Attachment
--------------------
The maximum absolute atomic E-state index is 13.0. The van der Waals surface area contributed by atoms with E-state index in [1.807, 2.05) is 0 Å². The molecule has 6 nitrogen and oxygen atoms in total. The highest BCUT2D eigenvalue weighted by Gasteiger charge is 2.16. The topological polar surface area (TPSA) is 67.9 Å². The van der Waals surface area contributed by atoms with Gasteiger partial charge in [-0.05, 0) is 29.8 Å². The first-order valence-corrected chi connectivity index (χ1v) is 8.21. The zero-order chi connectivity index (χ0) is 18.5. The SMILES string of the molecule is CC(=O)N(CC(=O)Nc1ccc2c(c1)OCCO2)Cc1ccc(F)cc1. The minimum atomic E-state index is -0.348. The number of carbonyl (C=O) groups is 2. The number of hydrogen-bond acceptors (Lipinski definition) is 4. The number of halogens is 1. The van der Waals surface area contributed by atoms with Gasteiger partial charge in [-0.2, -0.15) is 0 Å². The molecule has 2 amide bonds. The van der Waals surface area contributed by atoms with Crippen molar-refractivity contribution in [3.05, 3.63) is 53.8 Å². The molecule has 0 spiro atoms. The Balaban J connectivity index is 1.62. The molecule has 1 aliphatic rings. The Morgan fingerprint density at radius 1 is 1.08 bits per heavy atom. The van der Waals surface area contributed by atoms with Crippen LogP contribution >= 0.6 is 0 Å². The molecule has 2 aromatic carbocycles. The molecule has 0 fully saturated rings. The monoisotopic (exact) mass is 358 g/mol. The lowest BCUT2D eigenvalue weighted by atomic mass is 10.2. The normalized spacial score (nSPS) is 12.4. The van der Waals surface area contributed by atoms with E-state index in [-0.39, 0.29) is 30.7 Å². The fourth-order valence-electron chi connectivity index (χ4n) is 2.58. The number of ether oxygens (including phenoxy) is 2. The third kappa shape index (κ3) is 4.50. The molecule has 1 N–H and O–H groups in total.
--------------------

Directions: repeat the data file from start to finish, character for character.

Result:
The maximum absolute atomic E-state index is 13.0. The van der Waals surface area contributed by atoms with E-state index in [1.807, 2.05) is 0 Å². The molecule has 6 nitrogen and oxygen atoms in total. The highest BCUT2D eigenvalue weighted by Gasteiger charge is 2.16. The topological polar surface area (TPSA) is 67.9 Å². The van der Waals surface area contributed by atoms with Gasteiger partial charge in [-0.05, 0) is 29.8 Å². The first-order valence-corrected chi connectivity index (χ1v) is 8.21. The zero-order chi connectivity index (χ0) is 18.5. The SMILES string of the molecule is CC(=O)N(CC(=O)Nc1ccc2c(c1)OCCO2)Cc1ccc(F)cc1. The minimum atomic E-state index is -0.348. The number of carbonyl (C=O) groups is 2. The number of hydrogen-bond acceptors (Lipinski definition) is 4. The number of halogens is 1. The van der Waals surface area contributed by atoms with Gasteiger partial charge in [-0.2, -0.15) is 0 Å². The molecule has 2 amide bonds. The van der Waals surface area contributed by atoms with Crippen molar-refractivity contribution in [3.05, 3.63) is 53.8 Å². The molecule has 0 spiro atoms. The Balaban J connectivity index is 1.62. The molecule has 1 aliphatic rings. The Morgan fingerprint density at radius 1 is 1.08 bits per heavy atom. The van der Waals surface area contributed by atoms with Crippen LogP contribution >= 0.6 is 0 Å². The molecule has 2 aromatic carbocycles. The molecule has 0 fully saturated rings. The monoisotopic (exact) mass is 358 g/mol. The lowest BCUT2D eigenvalue weighted by atomic mass is 10.2. The normalized spacial score (nSPS) is 12.4. The van der Waals surface area contributed by atoms with E-state index in [-0.39, 0.29) is 30.7 Å². The fourth-order valence-electron chi connectivity index (χ4n) is 2.58. The number of ether oxygens (including phenoxy) is 2. The third kappa shape index (κ3) is 4.50. The molecule has 1 N–H and O–H groups in total.